There are a lot of writers out there who absolutely hate the idea of grammar. I myself am one of them. To me it seems overly complex. I probably couldn't put together a decent sentence to save my life. But now I no longer need to fear incorrectly using punctuation because this site makes it, well, simple.
At Punctuation Made Simple you can learn the correct way to use a colon, semicolon, comma, dash, or even an apostrophe. The site is broken down into a section for each one of these delightful punctuators.
Best of all not only do they explain why they are used in the correct fashion, but they give you multiple excellent examples of how they are used correctly in a sentence. I wish I had this site back in college, things would have been a little easier.
Click here to visit the Punctuation Made Simple web site: http://lilt.ilstu.edu/golson/punctuation/
Big Dog's Grammar
Here's another site to help you college students and anyone who's concerned with their writing skills. Not only does it give you the bare bones of grammar you need to be successful, but it also includes self-tests you can take to test your grasp of the concepts, as well as, an MLA Quick Guide.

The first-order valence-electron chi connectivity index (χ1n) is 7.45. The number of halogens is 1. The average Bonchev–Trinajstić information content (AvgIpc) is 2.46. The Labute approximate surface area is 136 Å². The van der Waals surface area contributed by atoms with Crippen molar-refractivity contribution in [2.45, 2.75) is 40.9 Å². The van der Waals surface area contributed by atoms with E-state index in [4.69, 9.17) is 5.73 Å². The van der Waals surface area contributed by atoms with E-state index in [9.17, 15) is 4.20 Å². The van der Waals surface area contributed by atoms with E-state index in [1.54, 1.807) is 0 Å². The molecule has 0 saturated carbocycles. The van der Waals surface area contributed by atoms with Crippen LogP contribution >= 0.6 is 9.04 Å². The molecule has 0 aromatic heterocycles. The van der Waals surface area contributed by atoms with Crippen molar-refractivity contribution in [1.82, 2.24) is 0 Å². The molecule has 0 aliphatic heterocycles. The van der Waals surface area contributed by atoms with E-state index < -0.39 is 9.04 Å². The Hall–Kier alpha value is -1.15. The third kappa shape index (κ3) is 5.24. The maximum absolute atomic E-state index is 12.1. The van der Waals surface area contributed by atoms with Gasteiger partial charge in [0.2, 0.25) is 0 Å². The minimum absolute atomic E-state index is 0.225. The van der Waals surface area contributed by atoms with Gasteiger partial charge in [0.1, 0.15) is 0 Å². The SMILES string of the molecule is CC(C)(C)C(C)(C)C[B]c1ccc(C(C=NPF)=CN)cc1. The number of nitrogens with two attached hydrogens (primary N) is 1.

You'll find navigation on the menu to the right of the Big Dog logo. It's broken down into these categories: subjects, Verbs, Prepositions, Fragments, Comma-Splices Fused Sentences, Joiners, Agreement (both Subject Verb and Pronoun Antecedent), Dangling Modifiers, Misplaced Modifiers, Parallel Structure, Reference, Pronouns, Consistency and Active/Passive Constructions. That's quite a bit to cover, so it's great it's broken down so much. What I love the most is how it breaks grammar down into layman's terms so it's easily understood. It leads you through the thought process of how it works and it leaves you with a self-test to prove you have the hang of it!
The self-tests are an important part of this Website, because they let you know if you really grasped the content you studied. You start by following the instructions for each test, type your answers in the blank text field and then click on the Submit button. The site grades your test to let you know if you're right or wrong. If you're right, it pops up with Correct. If you're wrong, it pops up with Incorrect, but it tells you what you may have done wrong. (For example, some questions have more than one answer that must be submitted in a certain way, such as men, women rather than men women).
The MLA Quick Guide is a must for any college student. When you write papers for school, they usually have to be in the MLA format. This section guides you through how to do that and what is expected of you when you use the format.
Click this link to visit the Big Dog's Grammar website at http://aliscot.com/bigdog.